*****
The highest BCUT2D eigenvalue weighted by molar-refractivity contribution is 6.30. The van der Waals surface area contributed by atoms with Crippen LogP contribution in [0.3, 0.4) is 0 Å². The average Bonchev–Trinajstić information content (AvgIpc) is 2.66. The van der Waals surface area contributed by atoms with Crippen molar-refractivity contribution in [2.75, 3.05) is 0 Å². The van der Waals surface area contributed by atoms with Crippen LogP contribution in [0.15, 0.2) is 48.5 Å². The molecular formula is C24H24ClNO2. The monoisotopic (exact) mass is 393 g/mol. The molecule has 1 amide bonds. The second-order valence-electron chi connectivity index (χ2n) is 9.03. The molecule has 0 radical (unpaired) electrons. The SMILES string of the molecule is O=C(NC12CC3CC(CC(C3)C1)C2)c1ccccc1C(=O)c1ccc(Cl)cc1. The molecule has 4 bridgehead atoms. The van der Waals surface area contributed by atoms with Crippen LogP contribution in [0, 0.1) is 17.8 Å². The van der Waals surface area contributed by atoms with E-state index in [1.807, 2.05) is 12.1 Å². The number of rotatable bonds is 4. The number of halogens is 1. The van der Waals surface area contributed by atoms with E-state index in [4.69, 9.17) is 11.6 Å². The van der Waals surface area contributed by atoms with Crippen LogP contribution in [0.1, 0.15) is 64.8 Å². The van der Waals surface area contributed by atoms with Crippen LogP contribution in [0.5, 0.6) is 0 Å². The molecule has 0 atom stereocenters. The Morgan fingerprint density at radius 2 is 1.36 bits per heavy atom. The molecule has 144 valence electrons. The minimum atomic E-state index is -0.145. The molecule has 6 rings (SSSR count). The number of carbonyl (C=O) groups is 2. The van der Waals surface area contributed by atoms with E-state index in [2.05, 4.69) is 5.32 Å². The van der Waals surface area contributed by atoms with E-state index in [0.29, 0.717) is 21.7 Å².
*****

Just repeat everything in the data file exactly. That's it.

The highest BCUT2D eigenvalue weighted by molar-refractivity contribution is 6.30. The van der Waals surface area contributed by atoms with Crippen LogP contribution in [0.3, 0.4) is 0 Å². The average Bonchev–Trinajstić information content (AvgIpc) is 2.66. The van der Waals surface area contributed by atoms with Crippen molar-refractivity contribution in [2.75, 3.05) is 0 Å². The van der Waals surface area contributed by atoms with Crippen LogP contribution in [0.15, 0.2) is 48.5 Å². The molecular formula is C24H24ClNO2. The monoisotopic (exact) mass is 393 g/mol. The molecule has 1 amide bonds. The second-order valence-electron chi connectivity index (χ2n) is 9.03. The molecule has 0 radical (unpaired) electrons. The SMILES string of the molecule is O=C(NC12CC3CC(CC(C3)C1)C2)c1ccccc1C(=O)c1ccc(Cl)cc1. The molecule has 4 bridgehead atoms. The van der Waals surface area contributed by atoms with Crippen LogP contribution in [0, 0.1) is 17.8 Å². The van der Waals surface area contributed by atoms with E-state index in [1.807, 2.05) is 12.1 Å². The number of rotatable bonds is 4. The number of halogens is 1. The van der Waals surface area contributed by atoms with E-state index in [4.69, 9.17) is 11.6 Å². The van der Waals surface area contributed by atoms with Crippen LogP contribution in [0.1, 0.15) is 64.8 Å². The van der Waals surface area contributed by atoms with Crippen LogP contribution in [0.5, 0.6) is 0 Å². The molecule has 0 atom stereocenters. The Morgan fingerprint density at radius 2 is 1.36 bits per heavy atom. The molecule has 144 valence electrons. The minimum atomic E-state index is -0.145. The molecule has 6 rings (SSSR count). The number of carbonyl (C=O) groups is 2. The van der Waals surface area contributed by atoms with E-state index in [2.05, 4.69) is 5.32 Å². The van der Waals surface area contributed by atoms with E-state index in [0.29, 0.717) is 21.7 Å².